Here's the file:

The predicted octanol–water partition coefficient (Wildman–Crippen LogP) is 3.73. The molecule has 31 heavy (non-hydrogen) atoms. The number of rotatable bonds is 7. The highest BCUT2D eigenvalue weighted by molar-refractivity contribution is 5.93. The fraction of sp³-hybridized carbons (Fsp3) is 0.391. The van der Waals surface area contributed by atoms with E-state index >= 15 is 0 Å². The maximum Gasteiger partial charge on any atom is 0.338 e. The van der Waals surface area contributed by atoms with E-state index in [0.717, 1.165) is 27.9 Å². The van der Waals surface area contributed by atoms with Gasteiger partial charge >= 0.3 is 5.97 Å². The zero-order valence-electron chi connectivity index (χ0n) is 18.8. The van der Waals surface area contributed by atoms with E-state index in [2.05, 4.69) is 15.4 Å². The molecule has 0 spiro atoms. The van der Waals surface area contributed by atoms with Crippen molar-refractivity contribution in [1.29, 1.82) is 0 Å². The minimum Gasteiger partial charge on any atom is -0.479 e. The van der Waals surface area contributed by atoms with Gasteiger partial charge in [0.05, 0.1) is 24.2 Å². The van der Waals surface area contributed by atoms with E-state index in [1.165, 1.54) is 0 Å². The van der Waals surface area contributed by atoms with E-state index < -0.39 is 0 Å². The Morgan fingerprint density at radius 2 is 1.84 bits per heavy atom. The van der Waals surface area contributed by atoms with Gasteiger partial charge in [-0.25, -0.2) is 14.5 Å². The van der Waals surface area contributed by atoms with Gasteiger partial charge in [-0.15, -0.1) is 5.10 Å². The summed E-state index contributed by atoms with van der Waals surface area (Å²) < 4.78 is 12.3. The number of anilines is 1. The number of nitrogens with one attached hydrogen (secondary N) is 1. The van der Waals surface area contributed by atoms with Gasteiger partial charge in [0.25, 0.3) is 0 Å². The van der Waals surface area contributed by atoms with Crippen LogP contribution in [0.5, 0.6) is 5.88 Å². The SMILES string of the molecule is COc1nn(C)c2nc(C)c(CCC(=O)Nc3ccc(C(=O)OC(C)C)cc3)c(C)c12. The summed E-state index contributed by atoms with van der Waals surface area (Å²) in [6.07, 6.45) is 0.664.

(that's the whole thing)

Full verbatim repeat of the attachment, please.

The predicted octanol–water partition coefficient (Wildman–Crippen LogP) is 3.73. The molecule has 31 heavy (non-hydrogen) atoms. The number of rotatable bonds is 7. The highest BCUT2D eigenvalue weighted by molar-refractivity contribution is 5.93. The fraction of sp³-hybridized carbons (Fsp3) is 0.391. The van der Waals surface area contributed by atoms with E-state index >= 15 is 0 Å². The maximum Gasteiger partial charge on any atom is 0.338 e. The van der Waals surface area contributed by atoms with E-state index in [0.717, 1.165) is 27.9 Å². The van der Waals surface area contributed by atoms with Gasteiger partial charge >= 0.3 is 5.97 Å². The zero-order valence-electron chi connectivity index (χ0n) is 18.8. The van der Waals surface area contributed by atoms with E-state index in [2.05, 4.69) is 15.4 Å². The molecule has 0 spiro atoms. The van der Waals surface area contributed by atoms with Crippen molar-refractivity contribution in [1.29, 1.82) is 0 Å². The minimum Gasteiger partial charge on any atom is -0.479 e. The van der Waals surface area contributed by atoms with Gasteiger partial charge in [0.05, 0.1) is 24.2 Å². The van der Waals surface area contributed by atoms with E-state index in [1.165, 1.54) is 0 Å². The van der Waals surface area contributed by atoms with E-state index < -0.39 is 0 Å². The Morgan fingerprint density at radius 2 is 1.84 bits per heavy atom. The van der Waals surface area contributed by atoms with Gasteiger partial charge in [-0.25, -0.2) is 14.5 Å². The van der Waals surface area contributed by atoms with Gasteiger partial charge in [-0.15, -0.1) is 5.10 Å². The summed E-state index contributed by atoms with van der Waals surface area (Å²) < 4.78 is 12.3. The number of anilines is 1. The number of nitrogens with one attached hydrogen (secondary N) is 1. The van der Waals surface area contributed by atoms with Gasteiger partial charge in [0.25, 0.3) is 0 Å². The van der Waals surface area contributed by atoms with Crippen LogP contribution in [0.5, 0.6) is 5.88 Å². The SMILES string of the molecule is COc1nn(C)c2nc(C)c(CCC(=O)Nc3ccc(C(=O)OC(C)C)cc3)c(C)c12. The summed E-state index contributed by atoms with van der Waals surface area (Å²) in [6.07, 6.45) is 0.664.